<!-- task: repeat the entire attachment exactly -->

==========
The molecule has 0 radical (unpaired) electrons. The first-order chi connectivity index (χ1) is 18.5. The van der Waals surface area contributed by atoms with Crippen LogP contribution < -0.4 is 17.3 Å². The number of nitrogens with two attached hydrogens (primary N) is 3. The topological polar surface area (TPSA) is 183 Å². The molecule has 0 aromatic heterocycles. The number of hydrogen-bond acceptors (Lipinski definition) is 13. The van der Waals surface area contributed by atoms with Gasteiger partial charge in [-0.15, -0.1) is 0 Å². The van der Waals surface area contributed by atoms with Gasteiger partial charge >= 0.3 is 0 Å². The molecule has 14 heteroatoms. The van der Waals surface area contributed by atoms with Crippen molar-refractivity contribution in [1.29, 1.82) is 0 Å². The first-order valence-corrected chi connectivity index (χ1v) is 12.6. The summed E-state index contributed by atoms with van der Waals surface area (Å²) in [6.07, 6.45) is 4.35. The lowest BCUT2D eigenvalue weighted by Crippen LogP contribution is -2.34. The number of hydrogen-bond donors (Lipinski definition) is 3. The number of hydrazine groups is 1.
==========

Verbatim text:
The molecule has 0 radical (unpaired) electrons. The first-order chi connectivity index (χ1) is 18.5. The van der Waals surface area contributed by atoms with Crippen LogP contribution < -0.4 is 17.3 Å². The number of nitrogens with two attached hydrogens (primary N) is 3. The topological polar surface area (TPSA) is 183 Å². The molecule has 0 aromatic heterocycles. The number of hydrogen-bond acceptors (Lipinski definition) is 13. The van der Waals surface area contributed by atoms with Gasteiger partial charge in [-0.15, -0.1) is 0 Å². The van der Waals surface area contributed by atoms with Gasteiger partial charge >= 0.3 is 0 Å². The molecule has 14 heteroatoms. The van der Waals surface area contributed by atoms with Crippen molar-refractivity contribution in [1.29, 1.82) is 0 Å². The first-order valence-corrected chi connectivity index (χ1v) is 12.6. The summed E-state index contributed by atoms with van der Waals surface area (Å²) in [6.07, 6.45) is 4.35. The lowest BCUT2D eigenvalue weighted by Crippen LogP contribution is -2.34. The number of hydrogen-bond donors (Lipinski definition) is 3. The number of hydrazine groups is 1.